The early days of marriage are awesome. You get to wake up every day with your best friend, experience physical intimacy and enter into everything you’ve been waiting for.
But it’s not all butterflies and violins. Many couples go through some really deep waters during their first few years together, trials they were not expecting. Let’s talk about the hurdles you can expect, and how to handle them so that your marriage thrives. (Even if you’ve been married for awhile, a refresh never hurts!)
My wife and I had a really tough time our first few years together. We had some conflict before the wedding, but afterwards it got worse. Much worse.
We argued about which way to put the toilet paper on the rack. Whether or not we’d turn inside-out laundry right side out. How much time I’d spend on my studies. And… you get the idea.
The hardest part, though, was that we didn’t expect all of that. Older, battle-tested couples told us that it wouldn’t be easy, but looking back we didn’t really believe them.
5 Early Marriage Hurdles
But you don’t have to be as naive as we were. Here are some of those early-days-of-marriage hurdles you can anticipate. Later, I’ll talk about how you can handle them in a way that helps you move forward, together.
When you live together, you find out that you do things differently. These aren’t issues of right or wrong, but little things you’ve taken for granted (like the toilet paper) when you were single can become surprising annoyances when you have to work a bunch of them out with someone else.
How much time you’ll spend together
Almost invariably, one person needs more alone time than the other. It gets tricky to work out how you’ll spend discretionary time you’ll spend together.
Differences in how you spend money
When you get married and share finances, all of a sudden this area comes into focus. Early on, my wife was much more generous than I was, and we had some conflict around that. With limited resources, how we spend money reveals our differences in priorities, which can be painful to work through.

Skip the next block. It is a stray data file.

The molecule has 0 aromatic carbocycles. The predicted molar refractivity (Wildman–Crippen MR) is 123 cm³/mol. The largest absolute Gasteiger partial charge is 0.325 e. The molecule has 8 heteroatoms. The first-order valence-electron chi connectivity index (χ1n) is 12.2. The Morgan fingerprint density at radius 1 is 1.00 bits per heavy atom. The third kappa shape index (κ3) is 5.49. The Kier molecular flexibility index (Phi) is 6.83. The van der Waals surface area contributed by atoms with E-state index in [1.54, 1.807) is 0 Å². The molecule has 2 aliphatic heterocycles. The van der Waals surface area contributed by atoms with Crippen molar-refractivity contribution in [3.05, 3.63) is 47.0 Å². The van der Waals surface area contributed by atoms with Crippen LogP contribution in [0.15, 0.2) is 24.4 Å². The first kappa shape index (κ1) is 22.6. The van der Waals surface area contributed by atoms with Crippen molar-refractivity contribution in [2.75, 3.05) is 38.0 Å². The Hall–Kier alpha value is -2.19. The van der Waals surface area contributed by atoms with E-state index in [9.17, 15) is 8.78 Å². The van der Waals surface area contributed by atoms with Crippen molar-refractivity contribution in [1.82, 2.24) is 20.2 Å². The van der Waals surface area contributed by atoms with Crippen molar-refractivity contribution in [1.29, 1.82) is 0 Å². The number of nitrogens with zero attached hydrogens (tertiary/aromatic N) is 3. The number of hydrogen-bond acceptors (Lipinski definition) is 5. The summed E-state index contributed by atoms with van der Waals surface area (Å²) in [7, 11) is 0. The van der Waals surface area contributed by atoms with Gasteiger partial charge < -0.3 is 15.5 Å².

Disappointment from experiencing the other person’s flaws
The key word here is ‘experiencing’. Before you’re married, the other person’s weaknesses and flaws can annoy you, but now there’s no escape! Also, when you were dating, you were trying to impress each other, and willing to do the kinds of things that make a relationship great. Over time, you discover that this wasn’t sustainable, and, that you’re both more selfish than you realized.
Arguments and conflict
When you put two sinners together, fighting of one kind or another is bound to happen. If you grew up in a home where conflict was avoided or swept under the rug, this can be especially discouraging.
I’m sure you can add to this list, but these are some of the things you can expect after tying the knot.
How To Overcome Your Early-Marriage Hurdles
But what do you do about all the problems? What difference does following Jesus make?
These are the things that helped my wife and I, and the things we share with the couples we meet with for premarital counseling.
It’s totally normal to have disappointment and conflict
In fact, if you’re not having any a few months into your marriage, you should probably check your pulse. When two people who are deeply committed to themselves come together, there’s bound to be some eruptions. Adjusting our expectations helps a lot.